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Front Cover | Copyright | Table of Contents | Excerpt | Index | Back Cover
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Customer Reviews

Most Helpful Customer Reviews
19 of 19 people found the following review helpful
4.0 out of 5 stars Good, but could be slightly improved 26 Feb 2008
By JR
Format:Hardcover|Verified Purchase
The material covered is, without doubt, extensive. The main problem I have is FINDING the bit I'm looking for. I have found myself working through the sections, typing up a comprehensive table of contents for each section - something I would have expected already from a book that is meant to help me make material useful. The lack of adequate table of contents is the reason for the missing star in my rating.

Apart from that, I have found both parts of the book very useful (even if I don't agree with using Z all over the place for -ise/-ize words!) and refer to it daily -- using my own table of contents, of course.

The book is particularly useful for writers and editors who are looking to answer a specific question, but I don't think it is as helpful for someone who does not write for a living and therefore doesn't know what question to ask. The order of sections doesn't guide a user in their search to find an elegant style so definitely a book for an expert rather than a novice. Not to worry, I'm using my OSM to help me create an idiot's guide to house style (now does that have a hyphen or not?)
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54 of 59 people found the following review helpful
Format:Hardcover
Speaking as a person who's currently studying towards an English GCSE I'd just like to say that this book has been invaluable. It offers help on how to use all forms of punctuation - from the basic (full stops) to obscure (did you know the difference between the en rule and em rule?).
It's important to note though that this book isn't a self-help english guide but a reference tool. Writing an essay and you need to know the correct way to quote sources or cite references? Then this book can help. It even has basic guides to other languages - from African Languages to Welsh. These guides have information on, for example, what alphabet they use (with examples if it's a non-roman alphabet) and how to pronounce certain characters.
It also has a particulary helpful section on American English, with a sizeable conversion chart showing what American words mean in 'normal' English (about-face = about-turn, alligator clip = crocoldile clip, antenna [radio, TV] = aerial).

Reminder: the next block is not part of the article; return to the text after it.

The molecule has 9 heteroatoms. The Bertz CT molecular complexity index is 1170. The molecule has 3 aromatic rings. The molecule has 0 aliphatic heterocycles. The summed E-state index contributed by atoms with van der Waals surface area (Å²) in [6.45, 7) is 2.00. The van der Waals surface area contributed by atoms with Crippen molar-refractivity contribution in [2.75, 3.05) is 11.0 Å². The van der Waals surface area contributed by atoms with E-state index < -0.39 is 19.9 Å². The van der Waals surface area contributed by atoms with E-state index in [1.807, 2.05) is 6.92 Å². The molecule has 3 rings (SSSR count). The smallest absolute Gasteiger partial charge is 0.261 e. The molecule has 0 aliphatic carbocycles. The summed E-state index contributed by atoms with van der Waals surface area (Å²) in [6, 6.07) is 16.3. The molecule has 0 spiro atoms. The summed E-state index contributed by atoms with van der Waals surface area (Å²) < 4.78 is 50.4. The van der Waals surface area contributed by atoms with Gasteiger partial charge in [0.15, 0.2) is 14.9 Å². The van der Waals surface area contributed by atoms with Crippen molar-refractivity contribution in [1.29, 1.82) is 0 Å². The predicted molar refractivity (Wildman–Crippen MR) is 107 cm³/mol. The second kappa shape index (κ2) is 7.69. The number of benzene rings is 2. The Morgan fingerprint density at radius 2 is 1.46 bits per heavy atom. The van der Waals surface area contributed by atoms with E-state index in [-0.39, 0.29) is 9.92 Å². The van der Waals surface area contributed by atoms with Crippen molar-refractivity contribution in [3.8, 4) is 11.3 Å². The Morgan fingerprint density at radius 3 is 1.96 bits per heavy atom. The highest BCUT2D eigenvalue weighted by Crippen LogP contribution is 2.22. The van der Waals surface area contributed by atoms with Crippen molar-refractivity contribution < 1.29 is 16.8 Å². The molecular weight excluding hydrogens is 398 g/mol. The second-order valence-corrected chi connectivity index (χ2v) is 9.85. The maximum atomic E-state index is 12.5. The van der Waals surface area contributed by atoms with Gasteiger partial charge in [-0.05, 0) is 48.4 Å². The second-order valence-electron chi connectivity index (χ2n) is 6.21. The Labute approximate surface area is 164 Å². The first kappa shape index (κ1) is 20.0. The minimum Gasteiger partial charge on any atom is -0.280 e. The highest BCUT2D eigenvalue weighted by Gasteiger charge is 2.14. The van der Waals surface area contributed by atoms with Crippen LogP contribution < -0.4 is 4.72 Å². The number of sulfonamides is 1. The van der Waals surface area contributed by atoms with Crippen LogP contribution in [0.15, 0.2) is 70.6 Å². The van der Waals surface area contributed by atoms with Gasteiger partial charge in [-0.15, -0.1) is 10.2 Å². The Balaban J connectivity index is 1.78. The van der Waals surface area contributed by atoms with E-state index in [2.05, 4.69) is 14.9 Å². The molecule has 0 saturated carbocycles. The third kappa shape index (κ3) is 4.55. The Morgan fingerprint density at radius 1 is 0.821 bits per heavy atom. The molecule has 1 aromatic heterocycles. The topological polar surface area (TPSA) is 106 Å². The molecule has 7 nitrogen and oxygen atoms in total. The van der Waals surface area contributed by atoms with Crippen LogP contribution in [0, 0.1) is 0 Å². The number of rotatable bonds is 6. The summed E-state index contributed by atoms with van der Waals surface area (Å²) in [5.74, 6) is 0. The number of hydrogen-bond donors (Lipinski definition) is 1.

Personally, I don't use the included 'Oxford Dictionary for Writers and Editors', though I'm neither a writer or an editor so this is hardly surprising. The dictionary contains, among other things, abbreviations and foreign words but not definitions.
This book has earned a place on my desk where it is always within easy reach, and except my dictionary, is probably my most used book.
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4 of 4 people found the following review helpful
3.0 out of 5 stars For a manual, it's not so manual. 20 Dec 2010
Format:Hardcover
The NSOED definition of "manual" in this context is a small book for "handy use". It's a pity OUP didn't pay heed to its own respected publication's definition. As other reviewers have pointed out, the OSM has a great wealth of advice that is difficult to find when you need it. When I'm working, I find myself relying more on the chance-find of authoritative-looking advice on the net, rather than wasting time finding either no index reference in the OSM, or just some related reference which has me thumbing through and scanning page after page, often with negative results. It's supposed to be for writers on the job, so I expected a quick-reference book. It's not. And the dictionary part is not what you could call comprehensive. So, as far as indexing goes, it's a disappointing offering in an age when the printed reference book needs to compete with the fast-improving reference facilities provided by internet search engines.